Since 2016, technologies such as white-box equipment, software operating systems, and network automation have developed vigorously. Open source switch operating systems emerge one after another, such as SONiC (Software for Open Networking in the Cloud) launched by Microsoft, OpenSwitch by HP, and DANOS (Disaggregated Network Operating System) by AT&T, and Stratum launched by Google for NG-SDN (Next Generation SDN). At the same time, network management and control solutions such as ONAP, P4Runtime interface, and Trellis are also on the horizon, and the network technology related to white-box switches is unprecedentedly prosperous.
The open-source ecosystem of white-box switches mainly revolves around several open-source organizations at home and abroad:
1). the Open Computing Project, which is responsible for the formulation of hardware standards for white-box switches;
2). the Open Networking Foundation, which promotes the development and implementation of SDN-related technologies in white-box switches;
3). the telecommunications infrastructure project, which explores the use of white-box switch technology to change the traditional method of building and deploying telecom network infrastructure;
4). the Open Source Data Center Committee, works with domestic institutions to carry out open, cooperative, innovative, and win-win development around data center infrastructure.
Open Networking Foundation
The Open Computing Project (OCP) is an open hardware project launched by Facebook, Intel, Rackspace, Goldman Sachs, and Andy Bechtolsheim in 2011 to share open-source designs. It has become a fast-growing global cooperative community. OCP focuses on redesigning hardware technology to make it more efficient, flexible, and scalable to support growing computing infrastructure demands. OCP provides an architecture for individuals and organizations to share intellectual property with others and promotes the openness and popularization of services, storage and data center technologies through the combination of open-source hardware and software.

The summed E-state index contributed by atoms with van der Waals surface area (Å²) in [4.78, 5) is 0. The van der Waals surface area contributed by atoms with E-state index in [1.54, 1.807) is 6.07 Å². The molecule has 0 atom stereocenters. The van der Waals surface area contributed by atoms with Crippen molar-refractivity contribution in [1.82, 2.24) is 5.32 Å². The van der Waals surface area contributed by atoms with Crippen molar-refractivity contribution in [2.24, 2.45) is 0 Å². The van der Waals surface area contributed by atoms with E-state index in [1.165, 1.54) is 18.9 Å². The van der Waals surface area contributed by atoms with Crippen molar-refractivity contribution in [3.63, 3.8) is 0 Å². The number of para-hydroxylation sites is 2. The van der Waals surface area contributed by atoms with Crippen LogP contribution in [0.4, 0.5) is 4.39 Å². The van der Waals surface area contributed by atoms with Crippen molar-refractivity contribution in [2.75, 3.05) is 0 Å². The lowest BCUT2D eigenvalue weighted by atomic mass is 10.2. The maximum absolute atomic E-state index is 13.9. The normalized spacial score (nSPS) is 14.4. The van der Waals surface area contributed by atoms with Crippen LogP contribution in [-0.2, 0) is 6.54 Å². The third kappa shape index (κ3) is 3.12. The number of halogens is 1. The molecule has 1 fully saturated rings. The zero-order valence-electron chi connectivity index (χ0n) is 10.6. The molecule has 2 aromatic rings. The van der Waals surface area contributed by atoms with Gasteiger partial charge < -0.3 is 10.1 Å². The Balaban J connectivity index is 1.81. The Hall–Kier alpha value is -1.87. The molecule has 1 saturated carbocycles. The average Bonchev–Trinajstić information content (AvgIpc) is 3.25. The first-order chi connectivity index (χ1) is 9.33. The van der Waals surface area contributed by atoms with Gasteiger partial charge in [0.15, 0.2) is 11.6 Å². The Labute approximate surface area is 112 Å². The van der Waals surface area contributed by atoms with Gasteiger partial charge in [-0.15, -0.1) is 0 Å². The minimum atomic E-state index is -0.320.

The Open Network Foundation (ONF) is an open-source organization in the network field founded by Nick McKeown and Scott Shenker in 2011, the main proponents of SDN. It aims to promote the development and implementation of SDN and is a recognized leader and standard-bearer in the SDN field. Since its inception, ONF has successfully promoted SDN to becoming a next-generation network technology generally accepted by operators, equipment vendors, and service providers.
The Telecom Infra Project (TIP) is an open organization in the telecommunications field led by Facebook in 2016. It aims to change the traditional method of building and deploying telecommunications network infrastructure through joint cooperation to develop new technologies.
The Open Data Center Committee (ODCC), under the guidance of the China Communications Standards Association, aims at openness, cooperation, innovation, and win-win. It focuses on servers, data center facilities, networks, new technologies and testing, edge computing, intelligent monitoring, management, etc.
In the white-box switch industry ecology, a complete industrial ecological chain has been formed from upstream equipment providers to downstream cloud service providers and telecom operators. Equipment suppliers mainly include Cisco and H3C, which provide opener white-box-like equipment solutions for the market. Cloud service providers mainly include Google, Microsoft, Alibaba, Tencent, etc., and they have begun to study the operating systems of white-box switches, and use them to promote new ones. Telecom operators mainly include AT&T, China Mobile, China Unicom, China Telecom, etc. They use white box switches for business transformation and network reconstruction.
In terms of the granularity controlled by devices, the development of white-box network devices has gone through two stages so far. In the first phase, network equipment and its software are centrally controlled by the network owner. The functions or protocols of the network device can be modified and configured remotely. At this stage, the network equipment/software/interface is relatively closed, together with poor protocol interoperability, solidified forwarding logic, long development time of new protocols/functions, and high research and development costs, which cannot meet the needs of flexible and diverse new network functions.